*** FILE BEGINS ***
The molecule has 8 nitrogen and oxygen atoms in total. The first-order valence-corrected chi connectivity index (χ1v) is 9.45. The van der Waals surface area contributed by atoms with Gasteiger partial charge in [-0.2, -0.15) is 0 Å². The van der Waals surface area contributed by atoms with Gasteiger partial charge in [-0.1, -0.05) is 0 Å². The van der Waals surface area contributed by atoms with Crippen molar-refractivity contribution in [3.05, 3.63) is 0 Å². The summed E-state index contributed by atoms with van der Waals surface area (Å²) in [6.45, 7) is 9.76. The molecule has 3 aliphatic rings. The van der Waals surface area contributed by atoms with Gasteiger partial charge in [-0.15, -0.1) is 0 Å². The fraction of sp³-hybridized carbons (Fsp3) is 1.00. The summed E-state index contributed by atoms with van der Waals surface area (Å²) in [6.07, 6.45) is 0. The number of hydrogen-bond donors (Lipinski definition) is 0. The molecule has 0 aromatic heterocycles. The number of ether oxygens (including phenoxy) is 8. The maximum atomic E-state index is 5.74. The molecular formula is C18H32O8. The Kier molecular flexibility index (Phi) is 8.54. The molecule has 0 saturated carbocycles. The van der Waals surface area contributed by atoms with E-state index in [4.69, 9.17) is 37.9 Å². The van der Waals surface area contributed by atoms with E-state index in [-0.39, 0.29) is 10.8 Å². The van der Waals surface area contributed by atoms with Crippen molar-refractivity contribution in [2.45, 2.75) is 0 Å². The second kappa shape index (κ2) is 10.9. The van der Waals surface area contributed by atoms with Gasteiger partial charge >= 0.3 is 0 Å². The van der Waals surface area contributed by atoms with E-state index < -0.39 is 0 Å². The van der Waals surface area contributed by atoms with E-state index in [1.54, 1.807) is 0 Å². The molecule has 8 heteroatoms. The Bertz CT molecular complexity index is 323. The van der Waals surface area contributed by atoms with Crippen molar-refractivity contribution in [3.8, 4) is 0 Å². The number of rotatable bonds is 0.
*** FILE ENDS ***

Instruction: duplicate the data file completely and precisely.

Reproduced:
The molecule has 8 nitrogen and oxygen atoms in total. The first-order valence-corrected chi connectivity index (χ1v) is 9.45. The van der Waals surface area contributed by atoms with Gasteiger partial charge in [-0.2, -0.15) is 0 Å². The van der Waals surface area contributed by atoms with Gasteiger partial charge in [-0.1, -0.05) is 0 Å². The van der Waals surface area contributed by atoms with Crippen molar-refractivity contribution in [3.05, 3.63) is 0 Å². The summed E-state index contributed by atoms with van der Waals surface area (Å²) in [6.45, 7) is 9.76. The molecule has 3 aliphatic rings. The van der Waals surface area contributed by atoms with Gasteiger partial charge in [-0.15, -0.1) is 0 Å². The fraction of sp³-hybridized carbons (Fsp3) is 1.00. The summed E-state index contributed by atoms with van der Waals surface area (Å²) in [6.07, 6.45) is 0. The number of hydrogen-bond donors (Lipinski definition) is 0. The molecule has 0 aromatic heterocycles. The number of ether oxygens (including phenoxy) is 8. The maximum atomic E-state index is 5.74. The molecular formula is C18H32O8. The Kier molecular flexibility index (Phi) is 8.54. The molecule has 0 saturated carbocycles. The van der Waals surface area contributed by atoms with E-state index in [4.69, 9.17) is 37.9 Å². The van der Waals surface area contributed by atoms with E-state index in [-0.39, 0.29) is 10.8 Å². The van der Waals surface area contributed by atoms with Crippen molar-refractivity contribution in [2.45, 2.75) is 0 Å². The second kappa shape index (κ2) is 10.9. The van der Waals surface area contributed by atoms with Gasteiger partial charge >= 0.3 is 0 Å². The van der Waals surface area contributed by atoms with E-state index < -0.39 is 0 Å². The van der Waals surface area contributed by atoms with E-state index in [1.54, 1.807) is 0 Å². The molecule has 8 heteroatoms. The Bertz CT molecular complexity index is 323. The van der Waals surface area contributed by atoms with Crippen molar-refractivity contribution in [3.8, 4) is 0 Å². The number of rotatable bonds is 0.